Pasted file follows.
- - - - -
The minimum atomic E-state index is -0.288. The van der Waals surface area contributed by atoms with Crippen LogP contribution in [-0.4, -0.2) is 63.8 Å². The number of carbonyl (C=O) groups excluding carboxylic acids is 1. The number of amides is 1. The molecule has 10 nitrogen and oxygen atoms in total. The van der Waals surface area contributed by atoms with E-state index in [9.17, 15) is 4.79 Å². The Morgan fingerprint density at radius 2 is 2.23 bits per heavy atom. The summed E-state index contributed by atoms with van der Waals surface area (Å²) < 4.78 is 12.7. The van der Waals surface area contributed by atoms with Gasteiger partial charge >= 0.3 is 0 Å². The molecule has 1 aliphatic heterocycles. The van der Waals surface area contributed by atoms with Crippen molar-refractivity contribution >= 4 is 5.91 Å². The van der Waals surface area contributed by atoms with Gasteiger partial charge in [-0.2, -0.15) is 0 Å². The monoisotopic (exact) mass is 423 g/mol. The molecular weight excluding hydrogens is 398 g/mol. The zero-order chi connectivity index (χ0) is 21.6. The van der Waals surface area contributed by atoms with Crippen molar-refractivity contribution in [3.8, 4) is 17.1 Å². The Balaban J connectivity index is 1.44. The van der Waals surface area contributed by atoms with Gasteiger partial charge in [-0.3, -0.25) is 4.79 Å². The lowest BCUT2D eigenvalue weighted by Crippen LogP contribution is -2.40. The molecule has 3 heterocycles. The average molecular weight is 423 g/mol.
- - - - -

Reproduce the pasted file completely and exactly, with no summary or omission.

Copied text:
The minimum atomic E-state index is -0.288. The van der Waals surface area contributed by atoms with Crippen LogP contribution in [-0.4, -0.2) is 63.8 Å². The number of carbonyl (C=O) groups excluding carboxylic acids is 1. The number of amides is 1. The molecule has 10 nitrogen and oxygen atoms in total. The van der Waals surface area contributed by atoms with E-state index in [9.17, 15) is 4.79 Å². The Morgan fingerprint density at radius 2 is 2.23 bits per heavy atom. The summed E-state index contributed by atoms with van der Waals surface area (Å²) < 4.78 is 12.7. The van der Waals surface area contributed by atoms with Gasteiger partial charge >= 0.3 is 0 Å². The molecule has 1 aliphatic heterocycles. The van der Waals surface area contributed by atoms with Crippen molar-refractivity contribution >= 4 is 5.91 Å². The van der Waals surface area contributed by atoms with Gasteiger partial charge in [-0.2, -0.15) is 0 Å². The monoisotopic (exact) mass is 423 g/mol. The molecular weight excluding hydrogens is 398 g/mol. The zero-order chi connectivity index (χ0) is 21.6. The van der Waals surface area contributed by atoms with Crippen molar-refractivity contribution in [3.8, 4) is 17.1 Å². The Balaban J connectivity index is 1.44. The van der Waals surface area contributed by atoms with Gasteiger partial charge in [-0.3, -0.25) is 4.79 Å². The lowest BCUT2D eigenvalue weighted by Crippen LogP contribution is -2.40. The molecule has 3 heterocycles. The average molecular weight is 423 g/mol.